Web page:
Coping mechanisms


I am a dyspraxic mother to two little boys; ‘L’ who is nearly four and ‘A’ who is two months.

Having dyspraxia has always made me prone to tiredness. It often takes me far longer to conduct practical tasks than it does a neurotypical person and I often have to concentrate harder in order to not get my words jumbled up when speaking to others.

Even after a good night sleep, this often leads to exhaustion. Unfortunately for most new parents, sleeping becomes a luxury! Even before having children, sleep deprivation caused my speech to become a lot more slurred and my ability to process information slowed right down, so as you can imagine, I found the lack of sleep in the early days very tough and the baby blues hit me hard. I also had great difficulties breastfeeding ‘L’, but being the stubborn person I am, these difficulties were overcome after many episodes of blood, sweat and tears! By that point, a routine had also been established making myself feel more confident. When pregnant with ‘A’, I was dreading the return of sleep deprivation but thankfully he is a fairly decent sleeper, we did not experience many difficulties breastfeeding and I escaped the baby blues – hooray!

I have always had the tendency to do the bare minimum if I slept terribly the night before, however after having ‘L’, I realised this was only making me feel more anxious and guilty if we spent days not leaving the house. For me, getting out was initially a massive leap out of my comfort zone. The practical issue of manoeuvring a pram made me feel very nervous but after testing it out a couple of times, I found it was not as difficult a task as I feared it would be. My first ever post-natal walk was a trip to the nearest supermarket and I remember feeling delighted that I was able to successfully push the pram without knocking over any shelves or people! When I first had ‘A’, I was really nervous about going out as ‘L’ can get very hyper at times and I was worried about him running off. Ironically, I now find it easier to get out the house than to stay in as it allows ‘L’ to burn off energy whilst ‘A’ can have a good snooze (win, win!). Getting out has also enabled me to address my social anxiety. Yes, there have been times where I have felt very awkward and by the time I get home, I always feel shattered. However over time I have been to some wonderful groups and I am lucky enough to have found a few fantastic mummy friends. Overall, I feel taking that leap outside my comfort zone has been beneficial for both myself and my children and therefore worth it.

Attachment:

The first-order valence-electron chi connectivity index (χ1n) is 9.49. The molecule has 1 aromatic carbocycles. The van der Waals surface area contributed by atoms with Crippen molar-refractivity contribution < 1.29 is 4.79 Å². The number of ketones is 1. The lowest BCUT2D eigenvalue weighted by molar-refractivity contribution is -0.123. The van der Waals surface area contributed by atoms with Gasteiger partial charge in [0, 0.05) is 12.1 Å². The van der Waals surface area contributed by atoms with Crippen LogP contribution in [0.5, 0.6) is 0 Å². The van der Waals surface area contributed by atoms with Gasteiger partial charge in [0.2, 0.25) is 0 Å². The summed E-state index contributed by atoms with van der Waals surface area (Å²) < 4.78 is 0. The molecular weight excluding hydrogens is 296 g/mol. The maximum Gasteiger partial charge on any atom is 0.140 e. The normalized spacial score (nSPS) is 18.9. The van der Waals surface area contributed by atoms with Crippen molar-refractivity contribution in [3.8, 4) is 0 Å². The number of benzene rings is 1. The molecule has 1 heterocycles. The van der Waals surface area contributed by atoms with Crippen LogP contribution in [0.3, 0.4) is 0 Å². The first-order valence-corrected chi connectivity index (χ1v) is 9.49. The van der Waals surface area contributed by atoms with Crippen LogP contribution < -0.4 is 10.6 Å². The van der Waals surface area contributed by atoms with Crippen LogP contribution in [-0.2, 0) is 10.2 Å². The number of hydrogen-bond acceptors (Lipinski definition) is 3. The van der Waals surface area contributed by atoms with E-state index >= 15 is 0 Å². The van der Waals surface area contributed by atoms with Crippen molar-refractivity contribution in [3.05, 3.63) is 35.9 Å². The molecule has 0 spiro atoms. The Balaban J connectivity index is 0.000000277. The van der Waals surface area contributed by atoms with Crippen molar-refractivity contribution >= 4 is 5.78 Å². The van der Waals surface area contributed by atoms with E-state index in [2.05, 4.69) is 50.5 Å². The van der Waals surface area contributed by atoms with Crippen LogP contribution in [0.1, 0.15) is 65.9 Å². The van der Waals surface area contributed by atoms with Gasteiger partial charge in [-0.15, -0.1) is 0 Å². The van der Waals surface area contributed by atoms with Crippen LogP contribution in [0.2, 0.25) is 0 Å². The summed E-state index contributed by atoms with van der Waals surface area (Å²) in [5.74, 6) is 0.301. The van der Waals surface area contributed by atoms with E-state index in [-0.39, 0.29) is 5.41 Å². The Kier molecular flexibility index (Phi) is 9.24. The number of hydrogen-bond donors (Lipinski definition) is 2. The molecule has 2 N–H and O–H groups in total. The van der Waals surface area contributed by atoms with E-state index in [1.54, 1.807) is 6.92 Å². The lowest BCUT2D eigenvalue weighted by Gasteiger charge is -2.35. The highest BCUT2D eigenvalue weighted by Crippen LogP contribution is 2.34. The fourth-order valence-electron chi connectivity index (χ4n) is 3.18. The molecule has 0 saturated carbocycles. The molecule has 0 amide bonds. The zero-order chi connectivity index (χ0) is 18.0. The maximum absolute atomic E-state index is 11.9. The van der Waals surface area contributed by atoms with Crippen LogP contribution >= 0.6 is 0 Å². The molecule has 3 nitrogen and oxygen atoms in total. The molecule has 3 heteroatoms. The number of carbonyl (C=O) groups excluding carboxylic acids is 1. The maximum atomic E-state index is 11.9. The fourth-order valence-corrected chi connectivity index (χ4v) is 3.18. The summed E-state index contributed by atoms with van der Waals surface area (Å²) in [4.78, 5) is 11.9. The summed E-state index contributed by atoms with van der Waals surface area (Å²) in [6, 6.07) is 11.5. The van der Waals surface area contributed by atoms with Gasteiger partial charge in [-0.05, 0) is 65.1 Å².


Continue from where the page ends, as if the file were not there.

Alongside parenting, I have been studying psychology with the Open University. When I tell others this, they often tell me how organised I must be. At first I felt inclined to disagree with them but I have since come to realise that even dyspraxics can be organised if they employ effective coping strategies! Before becoming a parent, I would frequently question my place in the world. Whilst I was fortunate enough to have a job, it was never what I wanted to do. Since having children and starting my degree, I think I am finally finding my voice and I feel more ambitious than ever before to be the person I have always wanted to be.

Rosanna Lees

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Rosanna is a 31 year old dyspraxic from Leeds. She was diagnosed aged 18 after spending much of her life wondering why she felt so different. She aims to write how being a parent with dyspraxia affects her personally, socially and emotionally to help dyspraxic parents-to-be feel less anxious.
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